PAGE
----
Sunday, July 27, 2008
We’re finally in the cinemas in Ireiand with our feature, 32A. It’s been a long haul and the final step is one we have to take ourselves.
Independent cinema faces a lot of new challenges. On the one side, there’s competition for audience eyeballs from the internet and computer gaming. And on the other, filmmakers encounter increasing distributor nervousness. The studios are pumping out bigger and bigger tentpole movies, pretty soon you won’t be able to pick out the big movies in the cinema, they’ll all be big. And those smaller films find it harder and harder to get a release. We’ve forged some relationships with exhibitors and are putting the film out in Ireland ourselves. So a risk, but hopefully with a good outcome. We’re going with our gut, hey, it’s got us this far.
As a filmmaker, exhibition is very necessary phase. The film only becomes real when you sit with the audience and you feel and hear them respond. It’s almost physical, the sense of an audience going with a film. I’d say the other side is true also, losing them can be as painful as it gets. We’ve been very fortunate however, and had really great audience response and feedback in screenings at festivals so far. I can’t wait until I pick a random screening and pop in to see how it plays.
Dublin: IFI Cinemas
Booking office: 01.679.5744 Book Online
Carrick on Shannon: Cineplex
Booking office: 071.967.2000 Book Online
Sligo: Gaiety Cinema
Booking office: 071.917.4001
Thursday, July 24, 2008
Scrabble sues Scrabulous. Why not buy them? Facebook opening the architecture for others to take advantage of its system. Google activates KNOL, its Wikipedia clone. The Northern Lights are actually explosions. Intel gets serious about SOC – systems on a chip – AGAIN. Sony modernizes its e-book reader. Alien formats now work. Yahoo announced a rollout of Zimbra e-mail consolidation software. Spammer walks out of jail and is now an escaped convict.
Click to listen: [audio:http://m.podshow.com/media/12115/episodes/119779/tech5-119779-07-24-2008.mp3]
Now, I would have a lot of crossover interests with him, having an opinion on file-naming conventions, no matter how freakin’ sad, being one. And you know, I have being doing the dumbest thing ever for... like the longest time.
Well, maybe fifteen years or so.
I have a filenaming convention which I’ve applied rigorously since deciding I needed to do it. It works for me. And I think the key to adding any element into a filename convention is to be utterly consistent. The benefits only become clear years on.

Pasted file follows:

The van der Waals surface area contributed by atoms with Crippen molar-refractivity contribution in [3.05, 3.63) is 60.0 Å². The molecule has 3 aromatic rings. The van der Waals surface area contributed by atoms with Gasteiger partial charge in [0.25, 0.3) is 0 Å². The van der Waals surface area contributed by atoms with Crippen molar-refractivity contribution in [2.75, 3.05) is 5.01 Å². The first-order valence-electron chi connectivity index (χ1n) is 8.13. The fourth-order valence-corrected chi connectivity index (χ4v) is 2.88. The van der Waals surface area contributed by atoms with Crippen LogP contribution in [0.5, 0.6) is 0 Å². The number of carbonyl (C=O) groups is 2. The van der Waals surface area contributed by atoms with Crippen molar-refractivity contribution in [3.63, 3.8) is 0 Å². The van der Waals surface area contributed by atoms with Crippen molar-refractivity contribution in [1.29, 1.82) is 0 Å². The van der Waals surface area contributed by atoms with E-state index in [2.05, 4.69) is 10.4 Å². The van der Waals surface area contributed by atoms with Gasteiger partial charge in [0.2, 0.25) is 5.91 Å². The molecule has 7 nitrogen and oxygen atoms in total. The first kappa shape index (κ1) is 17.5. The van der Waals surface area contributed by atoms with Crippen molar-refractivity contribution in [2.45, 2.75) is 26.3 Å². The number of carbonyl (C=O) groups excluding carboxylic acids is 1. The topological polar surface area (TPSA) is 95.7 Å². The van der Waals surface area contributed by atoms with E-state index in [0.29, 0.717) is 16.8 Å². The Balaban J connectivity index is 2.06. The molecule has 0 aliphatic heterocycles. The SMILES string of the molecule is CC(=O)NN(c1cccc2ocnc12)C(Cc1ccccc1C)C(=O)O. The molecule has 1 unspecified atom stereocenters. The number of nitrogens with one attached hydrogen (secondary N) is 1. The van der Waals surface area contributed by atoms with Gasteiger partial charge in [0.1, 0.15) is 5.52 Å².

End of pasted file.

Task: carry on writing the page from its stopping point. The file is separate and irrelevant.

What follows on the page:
My needs in file naming are two-fold. You should be able to instantly see what a file is about just from the name and you should be able to find it years later with no real hassle. So I take the following approach:
1. I give every project a three letter acronym, whatever is intuitive is usually what I use, I don’t over-debate it.
32A (our feature film 32A)
EDI ( a script called Easy Does It we’re developing)
JPC (Janey Pictures Company, business stuff)
2. I then include the date, in reverse order and always YY.MM.DD
3. Then who it’s for, IFB, RTE, Media, Bank, Marian etc.
4. Then a narrative on what it is.
So I get files called:
32A 08.07.20 IFI my notes on press release
I can instantly see what project it relates to, when I wrote it, who it was for and what it’s about.
The joy of doing the date in the name only becomes clear when you sort by name. You instantly sort by name and date simultaneously. Projects are sorted into lists which are further sorted by date.
The story of a project becomes very clear as you peruse directory listings.
32A 07.05.02 GFF application for festival
32A 07.05.28 GFF additional notes on format and dolby
32A 07.06.04 GFF acceptance letter
32A 07.06.06 Media press release on premiere
32A 07.07.12 GFF Hotel booking form
32A 07.07.19 GFF thanks again for all
It’s pretty clear what was going on and what the sequence of communication was. The story is clear, that’s one thing I value. And no other project files are in there, if I didn’t have a date in the name, and I sorted by date, you’d see a jumble of different project files mixed together.
This particularly applies if you have an ongoing flat file approach, I have a folder on my desktop called ‘Inbox’, essentially my current working folder.
You have the benefit of the filename doing some of the work folders do, essentially I’ve built in a project folder sorted by date right into the name. I only Archive files into a hierarchy of folders every couple of months or so, and this keeps things organised even with that.
But it also helps in using Spotlight. You can also search quickly in spotlight for ‘32A 07.06“ and get just the files for that project and that exact month. I realise you can construct a spotlight query adding in a date but this is far quicker and much more intuitive.
- Even after I do sort into a directory hierarchy, a file can leave it’s folder and still have the meaning in the file name.
- For sharing the file, the date of creation is embedded in the file name and if you email to other people, it doesn’t matter about when it’s saved on their system or how correctly set up their system is.
- I don’t do versioning that often, but if I do I build into the narrative, commencing with the word ‘Rev’ and a number: Rev01, Rev02 etc.
Monday, July 14, 2008
Blackberry and Palm release new phones. Apple says it bought 1 million iPhones already. EU to regulate SMS roaming charges. Netflix looks like it is going on the Xbox360. It may never work out if the Net clogs up as predicted by at least one study. Load expected to be 100X worse. Icahn and Ballmer on Yahoo deal. But it's not their company. Yahoo will reject any offer. Xbox360 to go to 60GB. IBM reveals 8-core Power 7 chip.
Click to listen: [audio:http://m.podshow.com/media/12115/episodes/118740/tech5-118740-07-14-2008.mp3]